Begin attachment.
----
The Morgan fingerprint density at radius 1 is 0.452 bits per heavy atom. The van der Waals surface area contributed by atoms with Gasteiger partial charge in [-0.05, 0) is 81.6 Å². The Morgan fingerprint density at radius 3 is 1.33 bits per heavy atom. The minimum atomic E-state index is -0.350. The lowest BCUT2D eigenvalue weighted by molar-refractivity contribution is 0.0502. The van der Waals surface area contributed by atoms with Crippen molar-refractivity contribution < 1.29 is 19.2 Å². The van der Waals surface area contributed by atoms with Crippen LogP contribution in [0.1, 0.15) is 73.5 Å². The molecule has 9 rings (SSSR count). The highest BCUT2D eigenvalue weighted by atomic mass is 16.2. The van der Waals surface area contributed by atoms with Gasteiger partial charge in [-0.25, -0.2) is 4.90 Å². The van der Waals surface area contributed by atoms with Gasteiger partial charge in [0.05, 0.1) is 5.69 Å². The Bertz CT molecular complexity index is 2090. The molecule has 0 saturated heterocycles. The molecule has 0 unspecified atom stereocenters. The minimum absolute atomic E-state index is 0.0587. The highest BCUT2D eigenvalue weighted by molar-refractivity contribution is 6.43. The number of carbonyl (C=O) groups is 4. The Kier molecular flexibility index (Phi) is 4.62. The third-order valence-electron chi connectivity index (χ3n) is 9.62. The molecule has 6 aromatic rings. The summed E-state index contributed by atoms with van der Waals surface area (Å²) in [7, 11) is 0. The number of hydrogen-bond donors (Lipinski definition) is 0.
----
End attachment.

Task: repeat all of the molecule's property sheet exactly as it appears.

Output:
The Morgan fingerprint density at radius 1 is 0.452 bits per heavy atom. The van der Waals surface area contributed by atoms with Gasteiger partial charge in [-0.05, 0) is 81.6 Å². The Morgan fingerprint density at radius 3 is 1.33 bits per heavy atom. The minimum atomic E-state index is -0.350. The lowest BCUT2D eigenvalue weighted by molar-refractivity contribution is 0.0502. The van der Waals surface area contributed by atoms with Crippen molar-refractivity contribution < 1.29 is 19.2 Å². The van der Waals surface area contributed by atoms with Crippen LogP contribution in [0.1, 0.15) is 73.5 Å². The molecule has 9 rings (SSSR count). The highest BCUT2D eigenvalue weighted by atomic mass is 16.2. The van der Waals surface area contributed by atoms with Gasteiger partial charge in [-0.25, -0.2) is 4.90 Å². The van der Waals surface area contributed by atoms with Gasteiger partial charge in [0.05, 0.1) is 5.69 Å². The Bertz CT molecular complexity index is 2090. The molecule has 0 saturated heterocycles. The molecule has 0 unspecified atom stereocenters. The minimum absolute atomic E-state index is 0.0587. The highest BCUT2D eigenvalue weighted by molar-refractivity contribution is 6.43. The number of carbonyl (C=O) groups is 4. The Kier molecular flexibility index (Phi) is 4.62. The third-order valence-electron chi connectivity index (χ3n) is 9.62. The molecule has 6 aromatic rings. The summed E-state index contributed by atoms with van der Waals surface area (Å²) in [7, 11) is 0. The number of hydrogen-bond donors (Lipinski definition) is 0.